Common issues in the Xamarin 15.2.2 release being tracked by the Xamarin team

In case it might be useful for reference, here is an update on the previous list of commonly seen issues from the Xamarin 15.2 release. Many of those issues are now resolved in the Xamarin 15.2.2 release.  This updated list gives the latest statuses and workarounds for a few remaining issues from the Xamarin 15.2 release and the Xamarin 15.2.2 release, with a focus on bug reports that have several subscribed users.

  • Bug 56787 [Xamarin.VisualStudio, Xamarin.iOS, Xamarin.Android] “Could not load file or assembly ‘Mono.Posix, Version=2.0.0.0, …'” in some cases when attempting to start debugging with breakpoints set. This happens because the Mono.Posix.dll file is missing from the Xamarin.VisualStudio installer.
    • Temporary workaround:
      1. Download the missing Mono.Posix file and unzip the archive.
      2. Right-click the Mono.Posix.dll file in Explorer and select Properties.
      3. Check the Digital Signatures tab to ensure the file shows a valid Xamarin Inc. signature.
      4. At the bottom of the General tab, if an Unblock checkbox appears, enable it and select OK. (This checkbox appears depending on how the file was downloaded.)
      5. For Visual Studio 2017, copy the Mono.Posix.dll file into the “Xamarin.VisualStudio” extension directory. For example, for a default installation of the Enterprise edition, copy the file into:
        C:\Program Files (x86)\Microsoft Visual Studio\2017\Enterprise\Common7\IDE\Extensions\Xamarin.VisualStudio
      6. For Visual Studio 2015, copy the file into the “Xamarin\Xamarin” extension directory:
        C:\Program Files (x86)\Microsoft Visual Studio 14.0\Common7\IDE\Extensions\Xamarin\Xamarin\
      7. Quit and restart Visual Studio.
    • If these steps to do not resolve the issue in your environment, please see the bug report for information about enabling “Fusion logging” (assembly binding logging) and submitting a new bug report for further investigation.
  • Bug 56893 and Bug 56808 [Xamarin.VisualStudio, Xamarin.iOS] Breakpoints are non-functional  and exception call stacks show user code as “External Code” in certain scenarios when debugging on iOS devices and simulators with the linker enabled.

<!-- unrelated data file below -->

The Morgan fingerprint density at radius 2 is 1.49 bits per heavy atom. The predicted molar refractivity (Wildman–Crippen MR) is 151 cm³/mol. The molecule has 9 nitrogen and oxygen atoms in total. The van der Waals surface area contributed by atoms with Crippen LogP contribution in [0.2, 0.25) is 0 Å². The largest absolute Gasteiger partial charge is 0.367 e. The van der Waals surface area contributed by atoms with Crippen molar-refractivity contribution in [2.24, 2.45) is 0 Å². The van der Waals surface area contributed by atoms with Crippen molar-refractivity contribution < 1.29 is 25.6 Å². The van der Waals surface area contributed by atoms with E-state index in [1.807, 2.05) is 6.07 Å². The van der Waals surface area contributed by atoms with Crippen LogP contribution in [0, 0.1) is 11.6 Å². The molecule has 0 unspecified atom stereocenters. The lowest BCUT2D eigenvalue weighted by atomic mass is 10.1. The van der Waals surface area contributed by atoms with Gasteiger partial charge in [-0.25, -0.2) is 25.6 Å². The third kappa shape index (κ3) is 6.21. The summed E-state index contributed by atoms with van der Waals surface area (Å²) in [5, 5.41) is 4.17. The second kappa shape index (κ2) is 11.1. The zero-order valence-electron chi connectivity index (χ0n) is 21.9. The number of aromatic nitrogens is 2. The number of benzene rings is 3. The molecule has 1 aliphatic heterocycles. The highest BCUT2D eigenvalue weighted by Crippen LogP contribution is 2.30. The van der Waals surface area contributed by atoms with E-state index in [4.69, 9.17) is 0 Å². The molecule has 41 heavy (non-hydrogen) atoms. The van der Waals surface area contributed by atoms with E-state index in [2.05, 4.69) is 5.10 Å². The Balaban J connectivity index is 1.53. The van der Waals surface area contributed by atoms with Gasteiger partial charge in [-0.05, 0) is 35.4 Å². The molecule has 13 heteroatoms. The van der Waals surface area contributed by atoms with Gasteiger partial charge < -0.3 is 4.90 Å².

• Possible temporary workaround: Change the DebugType to portable to more closely match the build behavior of Visual Studio for Mac.
      1. Open each project .csproj file in a text editor. For example, right-click each project in the Solution Explorer and select Unload Project, and then right-click it again and select Edit.
      2. Under the PropertyGroup for the “Debug|AnyCPU” configuration, set:
        <DebugType>portable</DebugType>
      3. Save the changes and reload the projects.
      4. Clean the solution and manually delete the “bin” and “obj” folders to remove any left-over .mdb debugger symbol files.
      5. If any of the projects use async partial methods, install the Microsoft.Net.Compilers  pre-release version 2.3.0-beta1 NuGet package (or higher) into all of the projects (to fix Roslyn issue 17934).
  • Bug 56246 [Mono, Xamarin.Android, Xamarin.iOS, Xamarin.Mac] Tracking bug for upstream Roslyn issue 17934: “error MSB6006: “csc.exe” exited with code 1″ due to KeyNotFoundException when compiling projects that include async partial methods.
    • Possible temporary workaround: Install the Microsoft.Net.Compilers  pre-release version 2.3.0-beta1 NuGet package (or higher) into all of the projects to get the pre-release Roslyn C# compiler that includes the fix.
    • Alternate temporary workaround: Switch back to mcs and xbuild.
      1. Add the following PropertyGroup element to the bottom of the .csproj file for your app project just before the closing </Project> tag:
        <PropertyGroup Condition=" '$(OS)' == 'Unix' ">
            <CscToolExe>mcs.exe</CscToolExe>
        </PropertyGroup>
      2. Disable Visual Studio > Preferences > Build > Build with MSBuild instead of xbuild. (This setting is also available in Xamarin Studio 6.3. It is disabled by default in Xamarin Studio, but some users might have enabled it by hand in the past.)
      3. Close and reopen the solution to ensure the new setting is used.
      4. Clean and rebuild the project.
    • developercommunity 63718 [Xamarin.VisualStudio] In certain environments, Visual Studio crashes often due to an unhandled exception in a Zeroconf method called by Xamarin.VisualStudio.ZeroConf.MacDiscoveryService.